The failure to sufficiently increase ammunition production is emblematic of broader sluggishness. European states’ defense spending is increasing, but most EU member states will not reach the level of 2 percent of GDP in 2023. Defense industries complain about lack of long-term commitments of governments to increase production.

Furthermore, it is hard to reconcile the urgent need to assist Ukraine and fill one’s own stocks with the long-term need to enhance cooperation and reduce fragmentation of European capabilities.

The fundamental source of Europe’s weakness is a lack of political will and strategic vision. Europe would be able—in terms of industrial potential and economic resources—to do much more for Ukraine and for its own defense. However, this requires difficult political choices. Faced with the prospect of a long war in Ukraine and possibly a reduced contribution of the United States, Europe cannot afford inaction.

To have a sober answer, we need to ask not “can” but “will” Europe meet Ukraine’s military needs, because this question has both technical and political consequences.

As we can see, after twenty months of the war, many European countries are not ready to address the urgency and ensure the sustainability of supply. Promises made publicly and widely highlighted in media were fulfilled after many months and often with delays. Companies have not been ready to increase production, and de facto lost two years, continuing to work as if in peacetime. And here, we speak not about jets or sophisticated missiles but simple ammunition.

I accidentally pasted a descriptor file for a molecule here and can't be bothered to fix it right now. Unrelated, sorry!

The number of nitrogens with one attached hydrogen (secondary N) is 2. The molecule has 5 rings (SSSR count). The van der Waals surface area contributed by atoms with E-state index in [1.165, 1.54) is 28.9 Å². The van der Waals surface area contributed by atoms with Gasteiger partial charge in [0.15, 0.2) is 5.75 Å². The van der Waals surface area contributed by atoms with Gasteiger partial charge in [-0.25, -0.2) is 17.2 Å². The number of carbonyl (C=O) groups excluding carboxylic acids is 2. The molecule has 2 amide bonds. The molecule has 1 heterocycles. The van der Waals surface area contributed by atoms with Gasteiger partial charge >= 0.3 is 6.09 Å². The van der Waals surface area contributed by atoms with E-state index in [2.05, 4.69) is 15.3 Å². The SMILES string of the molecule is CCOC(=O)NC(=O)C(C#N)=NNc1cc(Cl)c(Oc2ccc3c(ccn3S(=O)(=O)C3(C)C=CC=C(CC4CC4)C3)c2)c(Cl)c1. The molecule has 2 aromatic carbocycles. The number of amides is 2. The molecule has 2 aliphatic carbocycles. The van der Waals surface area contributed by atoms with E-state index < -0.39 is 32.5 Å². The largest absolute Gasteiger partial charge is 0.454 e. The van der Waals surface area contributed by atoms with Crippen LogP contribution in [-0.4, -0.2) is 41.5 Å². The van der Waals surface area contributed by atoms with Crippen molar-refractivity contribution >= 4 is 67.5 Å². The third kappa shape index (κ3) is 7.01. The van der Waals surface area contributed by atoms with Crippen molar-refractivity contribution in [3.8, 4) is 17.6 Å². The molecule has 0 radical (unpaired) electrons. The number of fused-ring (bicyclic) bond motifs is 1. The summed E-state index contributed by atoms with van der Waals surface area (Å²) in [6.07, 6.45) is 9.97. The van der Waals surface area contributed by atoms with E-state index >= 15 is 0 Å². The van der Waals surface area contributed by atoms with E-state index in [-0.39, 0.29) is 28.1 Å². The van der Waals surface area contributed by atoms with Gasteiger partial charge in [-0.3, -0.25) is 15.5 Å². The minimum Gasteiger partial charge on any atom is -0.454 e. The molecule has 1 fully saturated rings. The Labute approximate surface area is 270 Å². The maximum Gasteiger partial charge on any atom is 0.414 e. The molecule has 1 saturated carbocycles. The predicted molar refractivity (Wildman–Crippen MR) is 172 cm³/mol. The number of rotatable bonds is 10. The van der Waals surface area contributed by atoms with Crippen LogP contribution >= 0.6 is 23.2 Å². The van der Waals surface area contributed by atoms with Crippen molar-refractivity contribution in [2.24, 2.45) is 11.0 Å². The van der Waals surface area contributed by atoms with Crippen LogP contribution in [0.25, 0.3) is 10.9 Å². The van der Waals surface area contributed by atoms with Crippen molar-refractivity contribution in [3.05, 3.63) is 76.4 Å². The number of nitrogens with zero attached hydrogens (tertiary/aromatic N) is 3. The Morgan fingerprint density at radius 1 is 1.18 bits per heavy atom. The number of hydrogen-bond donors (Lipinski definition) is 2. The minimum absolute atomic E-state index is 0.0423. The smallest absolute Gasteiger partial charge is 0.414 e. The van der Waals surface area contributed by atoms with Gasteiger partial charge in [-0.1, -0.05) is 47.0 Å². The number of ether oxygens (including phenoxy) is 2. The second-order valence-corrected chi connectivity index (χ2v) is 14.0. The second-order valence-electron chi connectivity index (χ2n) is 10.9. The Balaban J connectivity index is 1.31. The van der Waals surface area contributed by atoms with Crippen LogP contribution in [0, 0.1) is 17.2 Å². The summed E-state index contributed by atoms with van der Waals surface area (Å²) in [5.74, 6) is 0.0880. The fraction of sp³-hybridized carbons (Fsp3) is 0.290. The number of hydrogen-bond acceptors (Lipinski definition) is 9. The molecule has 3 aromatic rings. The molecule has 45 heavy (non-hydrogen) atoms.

So even if we set aside the political aspect, such as the position of the new government in Slovakia or of Hungary’s leadership, the questions remain about others—first and foremost the producers of weapons.

European stockpiles are exhausting while Russia has increased production because the sanctions have still not been implemented to a sufficient level, and many loopholes and gray imports exist. The main issue is production capacity, investments, and understanding that Ukraine needs weapons now—not in four years as some producers or politicians propose. Moreover, it is a question of priorities: Will weapons be sent to Ukraine to win this war, or just sold around the globe to regular customers?

The short answer is no. It is beyond any doubt that Ukraine still exists today because the United States has shown leadership. The United States is still the “indispensable nation,” as Madelaine Albright said in 1998—at least for Europe.

There has been a lot of talk about European defense since the Maastricht Treaty in 1992 laid out some principles for such a policy. But not much has really happened, primarily due to a lack of political will. The European defense budgets also suffered in the meantime. The headline was “the peace dividend.”

Europe’s contributions to Ukraine have improved. But its military aid still lags behind that of the United States and is very unevenly distributed. Some European states are far behind.

Think about it: The Russians now talk about Russia being at war with NATO. Russia has drawn the conclusion. Russia’s economy is on a war footing. Europeans don’t talk in such terms and their economy is not on a war footing.

Do the Europeans suffer from wishful thinking? Is Europe ready for a “black swan”? The key question is: How bad does it have to get before Europe adjusts its policy?

The short answer is no; the medium-term answer is probably not. The EU is not a military superpower with big reserves of equipment and munitions, and even the United States is stretched in helping meet Ukraine’s ammunition needs.